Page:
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Dr. Dimitrije Pivnicki Award in Neuro and Psychiatric History

Dr. Dimitrije Pivnicki (photo courtesy of Dr. Beverlea Tallant)The Dimitrije Pivnicki Award in Neuro and Psychiatric History is offered by the Osler Library and the Montreal Neurological Institute and Library to support research in the fields of neuro-history and the history of psychiatry. The award was established in 2012 by the family and friends of Dr. Pivnicki (1918-2007), who practiced and taught psychiatry at the Allan Memorial Institute of McGill University from 1956 to 1996. With degrees in law and medicine, he had a wide and eclectic interest in classic and modern languages and literature, and a keen appreciation of the history of neuropsychiatry, an area of scholarship that will be advanced by this award.

The award supports a student or scholar wishing to carry out research utilizing the rich archival and monographic holdings at McGill University, such as the Penfield Archive in the Osler Library, and other resources available at the Osler Library, the Montreal Neurological Institute and the McGill University Archives. The Osler Library’s collections are listed in the McGill Library Catalogue and the Osler Library Archives Collection website.

The award is open to students at McGill University as well as external students and researchers. This award compliments the Mary Louise Nickerson Award in Neuro History.

Terms: The value varies depending on the project, to a maximum of approximately $4,000. The recipient is required to carry out research in Montreal during the 2017-18 fiscal year (May 2017-February 2018). The award may be renewable.

Requirements: We invite applications from a variety of individuals, including graduate students, scholars and professionals. Recipients are requested to submit a report of their work suitable for publication in the Osler Library Newsletter and may be requested to give a brief presentation at the University.

How to Apply: Applicants should download and fill in the application form. Applicants must also submit a CV and a detailed project proposal, and arrange for two letters of recommendation, as described in the application. Electronic submissions are preferred. Please send all documentation attached to an email to osler [dot] library [at] mcgill [dot] ca. Files should have the name of the applicant, Pivnicki, and the year (e.g. Smith_Pivnicki_2016_application).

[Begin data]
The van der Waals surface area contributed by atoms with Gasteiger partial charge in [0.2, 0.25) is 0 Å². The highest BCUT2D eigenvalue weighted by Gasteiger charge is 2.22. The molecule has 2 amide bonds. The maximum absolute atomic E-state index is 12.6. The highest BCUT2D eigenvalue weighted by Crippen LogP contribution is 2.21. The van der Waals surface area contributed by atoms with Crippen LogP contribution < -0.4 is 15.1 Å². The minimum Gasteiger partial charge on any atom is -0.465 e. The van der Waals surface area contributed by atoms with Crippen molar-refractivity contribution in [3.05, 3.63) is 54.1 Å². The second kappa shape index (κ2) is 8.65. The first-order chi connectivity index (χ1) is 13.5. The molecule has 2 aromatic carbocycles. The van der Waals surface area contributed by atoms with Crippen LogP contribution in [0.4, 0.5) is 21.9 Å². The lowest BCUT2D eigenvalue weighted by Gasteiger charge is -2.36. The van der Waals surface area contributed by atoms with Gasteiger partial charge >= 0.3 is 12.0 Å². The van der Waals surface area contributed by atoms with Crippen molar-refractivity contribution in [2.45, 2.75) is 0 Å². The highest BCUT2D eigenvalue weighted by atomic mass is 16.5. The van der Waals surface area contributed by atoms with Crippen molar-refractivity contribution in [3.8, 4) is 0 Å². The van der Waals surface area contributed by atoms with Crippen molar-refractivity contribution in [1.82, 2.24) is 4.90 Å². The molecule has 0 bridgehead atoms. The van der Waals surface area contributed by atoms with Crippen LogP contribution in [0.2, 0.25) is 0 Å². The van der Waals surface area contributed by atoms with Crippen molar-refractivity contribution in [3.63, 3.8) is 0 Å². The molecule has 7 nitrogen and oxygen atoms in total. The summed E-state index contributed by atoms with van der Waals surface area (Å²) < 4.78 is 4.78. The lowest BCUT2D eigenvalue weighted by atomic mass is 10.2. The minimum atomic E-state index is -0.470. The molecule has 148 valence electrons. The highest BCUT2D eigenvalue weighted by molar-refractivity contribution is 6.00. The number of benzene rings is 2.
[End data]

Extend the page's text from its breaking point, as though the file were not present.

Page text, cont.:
Applicants working in the field of neuro history can submit one application for both the Pivnicki Award and the Nickerson Fellowship.

Deadline: December 31, 2016

For More Information: please contact Christopher Lyons, Osler Librarian, Osler Library of the History of Medicine, McGill University, osler [dot] library [at] mcgill [dot] ca or 514-398-4475, ext. 09873

 

Previous winners

2016

  • Jason Rovito is a PhD candidate in Communication & Culture at York and Ryerson Universities. His project, The Neuro-Sociological Imagination in Nineteenth Century Montreal, aims to investigate the discursive fact that the sociological dimension that once provided an ecological context for nineteenth century neurological discourse has all but disappeared.
  • Shana Cooperstein is a PhD candidate in Art History at McGill University. Her project, Reading between the Lines: Post-Academic Drawing Pedagogy in Nineteenth-Century France, explores how the belief that habit generated skills necessary for artistic practice and industrial design became deeply ingrained in widespread discussions about the nature and goals of art education, and will be used as part of her doctoral research.

2015

  • Shana Cooperstein is a PhD candidate in Art History at McGill University. Her project, Reading between the Lines: Post-Academic Drawing Pedagogy in Nineteenth-Century France, explores how the belief that habit generated skills necessary for artistic practice and industrial design became deeply ingrained in widespread discussions about the nature and goals of art education, and will be used as part of her doctoral research.

  • Dr. Boleslav Lichterman is a Professor of Medical History, Russian History and Cultural Studies at IM Sechenov First Moscow State Medical University. His project, Management of Head Injuries during World War I, aims to provide an overview of logistics and different strategies of management of head injuries during WWI and its impact on the development of neurosurgery as a separate specialty. His research will be used as preparation for an eventual paper.

2014

  • Dr. Craig Stephenson holds a doctorate degree in the field of Psychoanalytic Studies from the University of Essex. His project, The Mimetic Space, will present an analogical argument positioning a cultural history of the concept of “mimesis” beside the very recent proliferation of research around the identification of “mirror neurons.” A four-part lecture series based on this research is scheduled to be presented at the International School for Analytical Psychology, Switzerland in October 2015 and will be published as a book in 2016.

  • Dr. Emmanuel Delille is an Associate Researcher at the Institute for the History of Medicine in Berlin. His project, Henri Ellenberger (1905-1993) and the History of Transcultural Psychiatry: Toward a Critical Edition of his Works, aims to research and update the synthesis drafted by Ellenberger for the Encyclopédie médico-chirurgicale in 1965-1967. This will provide the necessary documentation to complete a book on transcultural psychiatry.

 

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